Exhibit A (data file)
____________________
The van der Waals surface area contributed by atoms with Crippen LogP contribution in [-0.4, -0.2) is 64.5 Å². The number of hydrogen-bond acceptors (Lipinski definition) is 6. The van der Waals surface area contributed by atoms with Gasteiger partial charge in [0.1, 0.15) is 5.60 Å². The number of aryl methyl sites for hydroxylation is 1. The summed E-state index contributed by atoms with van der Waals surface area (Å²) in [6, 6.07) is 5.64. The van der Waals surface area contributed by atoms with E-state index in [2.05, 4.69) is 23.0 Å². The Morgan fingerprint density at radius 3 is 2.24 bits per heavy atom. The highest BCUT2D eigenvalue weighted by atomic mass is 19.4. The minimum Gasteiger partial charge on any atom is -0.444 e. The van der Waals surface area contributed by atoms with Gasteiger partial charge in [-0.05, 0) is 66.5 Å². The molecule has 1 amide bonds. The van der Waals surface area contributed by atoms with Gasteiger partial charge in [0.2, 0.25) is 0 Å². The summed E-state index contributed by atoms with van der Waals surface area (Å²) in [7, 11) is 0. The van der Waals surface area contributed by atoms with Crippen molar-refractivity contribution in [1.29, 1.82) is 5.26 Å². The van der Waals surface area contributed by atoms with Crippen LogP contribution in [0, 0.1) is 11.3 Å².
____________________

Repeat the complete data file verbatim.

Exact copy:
The van der Waals surface area contributed by atoms with Crippen LogP contribution in [-0.4, -0.2) is 64.5 Å². The number of hydrogen-bond acceptors (Lipinski definition) is 6. The van der Waals surface area contributed by atoms with Gasteiger partial charge in [0.1, 0.15) is 5.60 Å². The number of aryl methyl sites for hydroxylation is 1. The summed E-state index contributed by atoms with van der Waals surface area (Å²) in [6, 6.07) is 5.64. The van der Waals surface area contributed by atoms with E-state index in [2.05, 4.69) is 23.0 Å². The Morgan fingerprint density at radius 3 is 2.24 bits per heavy atom. The highest BCUT2D eigenvalue weighted by atomic mass is 19.4. The minimum Gasteiger partial charge on any atom is -0.444 e. The van der Waals surface area contributed by atoms with Gasteiger partial charge in [-0.05, 0) is 66.5 Å². The molecule has 1 amide bonds. The van der Waals surface area contributed by atoms with Gasteiger partial charge in [0.2, 0.25) is 0 Å². The summed E-state index contributed by atoms with van der Waals surface area (Å²) in [7, 11) is 0. The van der Waals surface area contributed by atoms with Crippen molar-refractivity contribution in [1.29, 1.82) is 5.26 Å². The van der Waals surface area contributed by atoms with Crippen LogP contribution in [0, 0.1) is 11.3 Å².